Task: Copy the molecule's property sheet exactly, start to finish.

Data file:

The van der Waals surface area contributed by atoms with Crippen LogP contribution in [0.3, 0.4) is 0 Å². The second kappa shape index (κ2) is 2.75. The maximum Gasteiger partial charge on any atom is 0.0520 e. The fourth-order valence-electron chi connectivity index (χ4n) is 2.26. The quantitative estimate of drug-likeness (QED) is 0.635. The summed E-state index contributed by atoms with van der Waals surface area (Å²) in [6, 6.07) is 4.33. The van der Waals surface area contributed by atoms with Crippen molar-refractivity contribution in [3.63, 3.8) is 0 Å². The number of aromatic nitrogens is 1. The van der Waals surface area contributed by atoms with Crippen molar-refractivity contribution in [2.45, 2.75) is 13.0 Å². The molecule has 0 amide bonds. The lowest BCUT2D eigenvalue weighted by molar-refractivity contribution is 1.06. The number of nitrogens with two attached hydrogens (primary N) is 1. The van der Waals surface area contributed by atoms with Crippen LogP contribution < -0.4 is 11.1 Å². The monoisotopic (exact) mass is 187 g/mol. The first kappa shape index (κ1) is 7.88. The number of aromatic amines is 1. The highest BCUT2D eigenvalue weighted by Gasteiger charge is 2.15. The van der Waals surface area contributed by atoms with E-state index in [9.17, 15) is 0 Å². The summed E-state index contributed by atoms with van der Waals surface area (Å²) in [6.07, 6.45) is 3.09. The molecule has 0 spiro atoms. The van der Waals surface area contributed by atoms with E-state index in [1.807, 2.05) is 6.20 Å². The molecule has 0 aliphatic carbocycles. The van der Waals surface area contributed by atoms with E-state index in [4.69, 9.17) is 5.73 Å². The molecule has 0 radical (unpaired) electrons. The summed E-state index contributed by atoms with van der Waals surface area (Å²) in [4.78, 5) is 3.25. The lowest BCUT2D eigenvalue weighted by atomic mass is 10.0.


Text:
The van der Waals surface area contributed by atoms with Crippen LogP contribution in [0.3, 0.4) is 0 Å². The second kappa shape index (κ2) is 2.75. The maximum Gasteiger partial charge on any atom is 0.0520 e. The fourth-order valence-electron chi connectivity index (χ4n) is 2.26. The quantitative estimate of drug-likeness (QED) is 0.635. The summed E-state index contributed by atoms with van der Waals surface area (Å²) in [6, 6.07) is 4.33. The van der Waals surface area contributed by atoms with Crippen molar-refractivity contribution in [3.63, 3.8) is 0 Å². The number of aromatic nitrogens is 1. The van der Waals surface area contributed by atoms with Crippen molar-refractivity contribution in [2.45, 2.75) is 13.0 Å². The molecule has 0 amide bonds. The lowest BCUT2D eigenvalue weighted by molar-refractivity contribution is 1.06. The number of nitrogens with two attached hydrogens (primary N) is 1. The van der Waals surface area contributed by atoms with Crippen LogP contribution < -0.4 is 11.1 Å². The monoisotopic (exact) mass is 187 g/mol. The first kappa shape index (κ1) is 7.88. The number of aromatic amines is 1. The highest BCUT2D eigenvalue weighted by Gasteiger charge is 2.15. The van der Waals surface area contributed by atoms with E-state index in [9.17, 15) is 0 Å². The summed E-state index contributed by atoms with van der Waals surface area (Å²) in [6.07, 6.45) is 3.09. The molecule has 0 spiro atoms. The van der Waals surface area contributed by atoms with E-state index in [1.807, 2.05) is 6.20 Å². The molecule has 0 aliphatic carbocycles. The van der Waals surface area contributed by atoms with E-state index in [4.69, 9.17) is 5.73 Å². The molecule has 0 radical (unpaired) electrons. The summed E-state index contributed by atoms with van der Waals surface area (Å²) in [4.78, 5) is 3.25. The lowest BCUT2D eigenvalue weighted by atomic mass is 10.0.